There are many things that comes to us a legacies – a house, jewelry, money, an old piano…..the list I guess could go on. At any case, legacies are of great importance, for they bind us to a past that is inherently our own and through which, in many cases, our identity derives from. The legacy might be part of the very answer, if not the answer of who am I?
So what am I trying to say here????
I am talking about legacies (Duh!), but intangible ones. I know many families have intangible legacies – legacies on which prices cannot be placed because, they are feelings, stories, tales of a house, handed from one generation to other, in forms of memories and wisdom. I too have a similar legacy – not tangible. (My grandparents came over as refugees, leaving all their possessions behind to escape religious tyranny, so really not much in terms of material wealth!) My legacy is therefore of – books! Not books that are handed down from one generation to another; how could my grandparents carry books when they could barely get out with their life and limb intact? It’s rather about tales and authors that have been favorites of the past and have been passed down to posterity.
Let me get to specifics –
My granddad, i.e. my mum’s dad, was an avid reader. One of his all-time favorite author was A.J.Cronin and his all-time favorite novel was The Citadel by the same author. Many years later, when my mum wrote her graduation paper at the University, she wrote about The Citadel. Fast forward another twenty years down the line, as I graduated from Nancy Drew and Ann of Green Gables (not that one ever gets over their love of these books) and hesitantly stepped into the adult literature, my mum told me to read The Citadel. Browsing through the school library, finally stumbling into a dusty corner, I found a copy of the book and reading it in the sunlit library, overlooking the lush gardens of my school yard, I knew I was linked to my grandfather, who has died so many years before my birth, in some indelible way. Till date, whenever I read The Citadel or any other works of A J Cronin, I feel that in some way I am reaching out to touch my inheritance – my literary inheritance.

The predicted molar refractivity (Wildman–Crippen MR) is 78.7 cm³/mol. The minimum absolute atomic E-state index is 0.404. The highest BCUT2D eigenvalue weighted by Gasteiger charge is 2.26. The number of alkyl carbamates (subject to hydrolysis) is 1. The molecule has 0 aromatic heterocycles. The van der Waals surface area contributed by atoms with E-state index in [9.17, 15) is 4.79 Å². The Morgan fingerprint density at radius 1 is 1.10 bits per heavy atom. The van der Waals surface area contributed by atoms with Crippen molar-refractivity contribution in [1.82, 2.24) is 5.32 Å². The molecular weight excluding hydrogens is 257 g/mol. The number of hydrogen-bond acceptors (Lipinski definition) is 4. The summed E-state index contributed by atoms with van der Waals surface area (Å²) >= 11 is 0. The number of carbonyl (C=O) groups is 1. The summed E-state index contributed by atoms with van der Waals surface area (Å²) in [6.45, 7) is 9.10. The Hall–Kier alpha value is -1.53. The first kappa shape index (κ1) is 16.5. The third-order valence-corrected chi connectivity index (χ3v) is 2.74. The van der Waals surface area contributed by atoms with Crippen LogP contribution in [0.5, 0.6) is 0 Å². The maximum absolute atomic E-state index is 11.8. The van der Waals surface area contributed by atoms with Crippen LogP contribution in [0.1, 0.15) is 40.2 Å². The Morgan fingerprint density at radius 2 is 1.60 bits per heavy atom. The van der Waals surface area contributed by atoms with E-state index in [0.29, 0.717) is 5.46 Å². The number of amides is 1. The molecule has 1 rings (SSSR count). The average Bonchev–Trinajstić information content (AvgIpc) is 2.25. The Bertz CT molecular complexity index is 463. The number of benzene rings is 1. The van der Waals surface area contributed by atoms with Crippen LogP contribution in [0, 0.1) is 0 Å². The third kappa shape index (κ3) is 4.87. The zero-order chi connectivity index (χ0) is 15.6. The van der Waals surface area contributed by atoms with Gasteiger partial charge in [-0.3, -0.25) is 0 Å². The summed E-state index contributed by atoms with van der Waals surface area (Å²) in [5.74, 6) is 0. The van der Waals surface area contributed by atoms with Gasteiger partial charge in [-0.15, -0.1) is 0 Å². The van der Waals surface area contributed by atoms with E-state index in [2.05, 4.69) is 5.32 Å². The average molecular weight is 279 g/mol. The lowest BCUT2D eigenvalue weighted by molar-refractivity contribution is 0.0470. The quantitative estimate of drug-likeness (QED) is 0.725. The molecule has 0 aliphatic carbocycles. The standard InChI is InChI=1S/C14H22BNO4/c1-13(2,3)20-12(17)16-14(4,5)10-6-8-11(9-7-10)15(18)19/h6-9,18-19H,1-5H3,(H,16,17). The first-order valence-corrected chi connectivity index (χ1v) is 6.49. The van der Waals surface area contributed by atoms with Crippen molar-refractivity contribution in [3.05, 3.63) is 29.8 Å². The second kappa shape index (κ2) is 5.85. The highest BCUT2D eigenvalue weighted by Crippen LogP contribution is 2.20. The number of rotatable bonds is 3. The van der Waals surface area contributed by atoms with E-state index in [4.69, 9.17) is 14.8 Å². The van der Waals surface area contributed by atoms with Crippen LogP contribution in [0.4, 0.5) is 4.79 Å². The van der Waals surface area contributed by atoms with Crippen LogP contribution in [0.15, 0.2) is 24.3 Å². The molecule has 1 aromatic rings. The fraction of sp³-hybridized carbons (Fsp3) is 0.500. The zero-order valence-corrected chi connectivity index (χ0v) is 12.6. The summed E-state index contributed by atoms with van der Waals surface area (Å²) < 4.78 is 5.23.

Similarly, in 1930s England, my other grandfather, my dad’s dad was greatly inspired by the Fabian movement. A young impressionable student, he was convinced that Fabianisim was the way for a better future for one and all. He devoured works of Harold Laski and was completely in awe of this academic, from whom he claimed to have understood the very ethos of socialism, in his early years in England. My father however completed his education in Business Administration; however, he was a very active member of university politics and his speech during his University’s student body elections in 1964, is still remembered and borrowed heavily from Harold Laski’s essays from The New Republic. In 2005, I wrote my Master’s thesis critiquing Fabian Society and its politics, arguing against the very theory of Harold Laski. This too was and is part of my inheritance and like all inheritance, which consists of thing both likable and not so likable, my political beliefs and studies were in complete antithesis of my grandpa’s and dad’s political stand. But there is absolutely no way of denying that this too shaped my identity and my belief system and made me what I am – a very political creature. (Yes! I know this may come as a surprise, since in my gift of gabbing all over the blog over all these months, this relative “serious’ side of me never came out….but there is a time and place for everything!)
Not to procrastinate, the point that I was trying to make earlier is that all families have legacies. Some of these are simple and tangible and some much more ingrained and imperceptible. However the latter are very much part of the identity that one derives for oneself – consciously or unconsciously!